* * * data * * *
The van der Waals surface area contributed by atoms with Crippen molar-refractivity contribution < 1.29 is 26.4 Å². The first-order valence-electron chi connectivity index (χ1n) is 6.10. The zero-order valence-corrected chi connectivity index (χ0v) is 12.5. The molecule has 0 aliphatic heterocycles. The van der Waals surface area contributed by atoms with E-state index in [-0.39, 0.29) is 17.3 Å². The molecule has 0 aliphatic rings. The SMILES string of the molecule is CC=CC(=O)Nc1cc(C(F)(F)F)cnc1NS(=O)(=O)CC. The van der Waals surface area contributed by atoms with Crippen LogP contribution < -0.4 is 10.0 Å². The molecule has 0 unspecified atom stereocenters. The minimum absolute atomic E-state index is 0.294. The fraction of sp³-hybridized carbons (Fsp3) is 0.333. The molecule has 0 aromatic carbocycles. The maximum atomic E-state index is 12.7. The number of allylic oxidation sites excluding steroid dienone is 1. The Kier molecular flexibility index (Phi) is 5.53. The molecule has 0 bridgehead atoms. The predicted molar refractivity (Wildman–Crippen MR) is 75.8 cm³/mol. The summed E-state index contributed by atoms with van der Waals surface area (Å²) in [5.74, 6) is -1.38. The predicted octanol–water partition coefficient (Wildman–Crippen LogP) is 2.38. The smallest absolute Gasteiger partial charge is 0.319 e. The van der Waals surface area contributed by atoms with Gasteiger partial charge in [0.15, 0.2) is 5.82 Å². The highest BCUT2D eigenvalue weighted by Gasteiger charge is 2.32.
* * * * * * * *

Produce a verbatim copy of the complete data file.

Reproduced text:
The van der Waals surface area contributed by atoms with Crippen molar-refractivity contribution < 1.29 is 26.4 Å². The first-order valence-electron chi connectivity index (χ1n) is 6.10. The zero-order valence-corrected chi connectivity index (χ0v) is 12.5. The molecule has 0 aliphatic heterocycles. The van der Waals surface area contributed by atoms with E-state index in [-0.39, 0.29) is 17.3 Å². The molecule has 0 aliphatic rings. The SMILES string of the molecule is CC=CC(=O)Nc1cc(C(F)(F)F)cnc1NS(=O)(=O)CC. The van der Waals surface area contributed by atoms with Crippen LogP contribution < -0.4 is 10.0 Å². The molecule has 0 unspecified atom stereocenters. The minimum absolute atomic E-state index is 0.294. The fraction of sp³-hybridized carbons (Fsp3) is 0.333. The molecule has 0 aromatic carbocycles. The maximum atomic E-state index is 12.7. The number of allylic oxidation sites excluding steroid dienone is 1. The Kier molecular flexibility index (Phi) is 5.53. The molecule has 0 bridgehead atoms. The predicted molar refractivity (Wildman–Crippen MR) is 75.8 cm³/mol. The summed E-state index contributed by atoms with van der Waals surface area (Å²) in [5.74, 6) is -1.38. The predicted octanol–water partition coefficient (Wildman–Crippen LogP) is 2.38. The smallest absolute Gasteiger partial charge is 0.319 e. The van der Waals surface area contributed by atoms with Gasteiger partial charge in [0.15, 0.2) is 5.82 Å². The highest BCUT2D eigenvalue weighted by Gasteiger charge is 2.32.